For now, the best course of action is minimalism. There's no need to keep announcing that North Korea's nuclear and missile tests are unacceptable: Kim knows this.
April 2, 2013 was a great day for those in favor of the U.N. Arms Trade Treaty.
An intelligent, rational, and balanced American president would realize -- even if he had only an introductory course in abnormal psychology -- that it is time to stop our military maneuvers in South Korea, now, immediately, and without equivocation.
Being the youngest of three brothers, Kim Jong-Un may have been driven by a need to distance himself from the identities of his very different older brothers and by gaining the favor of his father.
I wonder if the current crisis with North Korea might just end around the time that Exercise Foal Eagle does. That's this year's annual joint military exercise by the U.S. and South Korea, running from March 1 through April 30.
The last thing the Chinese want is either a greater American military or naval presence in Northeast Asia or refugee flows from a collapsing North Korean government. We want Beijing to urge the North to the table in the proper frame of mind, using influence only they have.
The "Pacific pivot" of the United States is nothing new. At the same time, it doesn't really exist. And yet, even though it doesn't exist, this pivot is partly responsible for the escalation of tensions in and around the Korean peninsula.
Although North Korea has a long tradition of eccentric behavior, this latest line of saber rattling has set a dangerous and reckless precedent.
I've seen this product countless times before. I remember buying it, in fact, a few years ago. I ingested it and convinced others of its potency, of its value as a product. So what's different about it this time? What's it doing back on the shelf, a seemingly old product with a new label?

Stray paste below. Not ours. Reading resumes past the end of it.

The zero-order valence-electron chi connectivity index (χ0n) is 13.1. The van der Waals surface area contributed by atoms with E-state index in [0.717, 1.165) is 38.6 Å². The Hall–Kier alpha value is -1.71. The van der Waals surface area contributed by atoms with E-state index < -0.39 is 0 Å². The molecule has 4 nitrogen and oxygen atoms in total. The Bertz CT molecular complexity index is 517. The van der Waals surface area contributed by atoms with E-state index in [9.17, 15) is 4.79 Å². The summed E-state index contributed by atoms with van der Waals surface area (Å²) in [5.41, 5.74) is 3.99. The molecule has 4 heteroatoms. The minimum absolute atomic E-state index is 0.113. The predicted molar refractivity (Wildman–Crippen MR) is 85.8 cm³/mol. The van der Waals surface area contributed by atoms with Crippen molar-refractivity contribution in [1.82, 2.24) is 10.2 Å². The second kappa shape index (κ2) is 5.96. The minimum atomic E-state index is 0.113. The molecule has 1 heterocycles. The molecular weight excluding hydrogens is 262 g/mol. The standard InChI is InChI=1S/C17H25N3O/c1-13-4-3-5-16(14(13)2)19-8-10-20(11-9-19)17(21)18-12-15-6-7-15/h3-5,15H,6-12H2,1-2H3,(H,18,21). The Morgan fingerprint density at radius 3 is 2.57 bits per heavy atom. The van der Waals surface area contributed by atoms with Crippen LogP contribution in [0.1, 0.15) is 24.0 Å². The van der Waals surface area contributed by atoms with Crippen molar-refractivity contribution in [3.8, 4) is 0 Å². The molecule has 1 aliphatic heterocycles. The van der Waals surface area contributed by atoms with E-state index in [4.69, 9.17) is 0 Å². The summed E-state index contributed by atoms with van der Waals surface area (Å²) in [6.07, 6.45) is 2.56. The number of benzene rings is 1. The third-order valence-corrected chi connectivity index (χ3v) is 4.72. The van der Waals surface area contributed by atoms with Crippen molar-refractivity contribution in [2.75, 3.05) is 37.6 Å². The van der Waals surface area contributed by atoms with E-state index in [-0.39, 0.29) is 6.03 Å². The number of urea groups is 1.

Friedman has stumbled upon a nifty cliché, perhaps while watching March Madness, and then tried to fit the world and his own favorite causes around it. To make it work he has to distort the past and exaggerate the present, like a petulant parent.
Missiles have been moved, the Kaesong Industrial Complex is on the brink of a complete shutdown, and the world is waiting to see whether Kim Jong Un's militant rhetoric is all one giant bluff.
South Korea is always in a state of war with its Northern neighbor. Today is no different from yesterday, last year, or even 10 years ago. Tomorrow, next week, next year will follow the same pattern.
Is the current Kim really ready to attack any of his neighbors just to prove that he really is crazy? Even if he could escape utter destruction, what would he possibly accomplish?
As much as some U.S. policymakers and most American experts detest diplomacy with Pyongyang, they now face a pressing issue that has upended their earlier calculations. The U.S. must rely on diplomacy once again.
America's greatest tool to force change is not sanctions, but economic engagement